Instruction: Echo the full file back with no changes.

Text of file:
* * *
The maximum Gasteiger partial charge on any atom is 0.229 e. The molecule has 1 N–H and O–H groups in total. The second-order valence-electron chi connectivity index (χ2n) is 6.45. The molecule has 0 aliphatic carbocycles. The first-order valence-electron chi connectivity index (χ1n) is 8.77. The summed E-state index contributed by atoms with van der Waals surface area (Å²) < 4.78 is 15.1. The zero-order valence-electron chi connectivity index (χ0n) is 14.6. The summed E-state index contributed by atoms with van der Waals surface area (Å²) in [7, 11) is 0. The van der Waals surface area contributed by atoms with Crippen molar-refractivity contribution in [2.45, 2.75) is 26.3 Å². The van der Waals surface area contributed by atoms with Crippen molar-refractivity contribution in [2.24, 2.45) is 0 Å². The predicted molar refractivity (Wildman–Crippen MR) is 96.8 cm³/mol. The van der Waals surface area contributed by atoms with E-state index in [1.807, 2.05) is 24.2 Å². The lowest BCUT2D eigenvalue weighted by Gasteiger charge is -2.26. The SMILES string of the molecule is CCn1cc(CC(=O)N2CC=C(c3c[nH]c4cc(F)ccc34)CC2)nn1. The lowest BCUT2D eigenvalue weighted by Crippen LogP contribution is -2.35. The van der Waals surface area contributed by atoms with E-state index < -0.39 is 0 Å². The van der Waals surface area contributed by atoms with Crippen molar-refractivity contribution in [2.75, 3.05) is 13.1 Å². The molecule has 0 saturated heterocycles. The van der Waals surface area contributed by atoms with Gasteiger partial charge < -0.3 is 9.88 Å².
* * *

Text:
The maximum Gasteiger partial charge on any atom is 0.229 e. The molecule has 1 N–H and O–H groups in total. The second-order valence-electron chi connectivity index (χ2n) is 6.45. The molecule has 0 aliphatic carbocycles. The first-order valence-electron chi connectivity index (χ1n) is 8.77. The summed E-state index contributed by atoms with van der Waals surface area (Å²) < 4.78 is 15.1. The zero-order valence-electron chi connectivity index (χ0n) is 14.6. The summed E-state index contributed by atoms with van der Waals surface area (Å²) in [7, 11) is 0. The van der Waals surface area contributed by atoms with Crippen molar-refractivity contribution in [2.45, 2.75) is 26.3 Å². The van der Waals surface area contributed by atoms with Crippen molar-refractivity contribution in [2.24, 2.45) is 0 Å². The predicted molar refractivity (Wildman–Crippen MR) is 96.8 cm³/mol. The van der Waals surface area contributed by atoms with E-state index in [1.807, 2.05) is 24.2 Å². The lowest BCUT2D eigenvalue weighted by Gasteiger charge is -2.26. The SMILES string of the molecule is CCn1cc(CC(=O)N2CC=C(c3c[nH]c4cc(F)ccc34)CC2)nn1. The lowest BCUT2D eigenvalue weighted by Crippen LogP contribution is -2.35. The van der Waals surface area contributed by atoms with E-state index < -0.39 is 0 Å². The van der Waals surface area contributed by atoms with Crippen molar-refractivity contribution in [2.75, 3.05) is 13.1 Å². The molecule has 0 saturated heterocycles. The van der Waals surface area contributed by atoms with Gasteiger partial charge < -0.3 is 9.88 Å².